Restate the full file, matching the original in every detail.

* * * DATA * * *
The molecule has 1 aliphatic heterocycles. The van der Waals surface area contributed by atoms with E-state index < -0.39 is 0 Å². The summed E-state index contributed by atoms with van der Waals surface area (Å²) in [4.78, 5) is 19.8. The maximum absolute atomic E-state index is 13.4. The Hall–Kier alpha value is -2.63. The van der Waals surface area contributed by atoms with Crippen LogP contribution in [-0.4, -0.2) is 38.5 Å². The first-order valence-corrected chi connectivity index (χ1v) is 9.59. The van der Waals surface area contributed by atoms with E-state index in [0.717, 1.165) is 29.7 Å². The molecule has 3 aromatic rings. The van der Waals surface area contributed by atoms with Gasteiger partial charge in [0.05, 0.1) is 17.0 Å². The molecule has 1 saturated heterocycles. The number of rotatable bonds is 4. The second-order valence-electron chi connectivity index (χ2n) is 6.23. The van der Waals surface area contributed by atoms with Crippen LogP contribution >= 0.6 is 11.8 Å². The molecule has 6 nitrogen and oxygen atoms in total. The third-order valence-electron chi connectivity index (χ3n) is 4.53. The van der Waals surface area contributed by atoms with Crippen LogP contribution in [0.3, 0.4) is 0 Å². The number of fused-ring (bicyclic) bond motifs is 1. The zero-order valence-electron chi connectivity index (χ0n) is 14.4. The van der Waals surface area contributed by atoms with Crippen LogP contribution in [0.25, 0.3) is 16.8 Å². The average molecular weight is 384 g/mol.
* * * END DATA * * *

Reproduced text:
The molecule has 1 aliphatic heterocycles. The van der Waals surface area contributed by atoms with E-state index < -0.39 is 0 Å². The summed E-state index contributed by atoms with van der Waals surface area (Å²) in [4.78, 5) is 19.8. The maximum absolute atomic E-state index is 13.4. The Hall–Kier alpha value is -2.63. The van der Waals surface area contributed by atoms with Crippen LogP contribution in [-0.4, -0.2) is 38.5 Å². The first-order valence-corrected chi connectivity index (χ1v) is 9.59. The van der Waals surface area contributed by atoms with E-state index in [0.717, 1.165) is 29.7 Å². The molecule has 3 aromatic rings. The van der Waals surface area contributed by atoms with Gasteiger partial charge in [0.05, 0.1) is 17.0 Å². The molecule has 1 saturated heterocycles. The number of rotatable bonds is 4. The second-order valence-electron chi connectivity index (χ2n) is 6.23. The van der Waals surface area contributed by atoms with Crippen LogP contribution >= 0.6 is 11.8 Å². The molecule has 6 nitrogen and oxygen atoms in total. The third-order valence-electron chi connectivity index (χ3n) is 4.53. The van der Waals surface area contributed by atoms with Crippen LogP contribution in [0.3, 0.4) is 0 Å². The number of fused-ring (bicyclic) bond motifs is 1. The zero-order valence-electron chi connectivity index (χ0n) is 14.4. The van der Waals surface area contributed by atoms with Crippen LogP contribution in [0.25, 0.3) is 16.8 Å². The average molecular weight is 384 g/mol.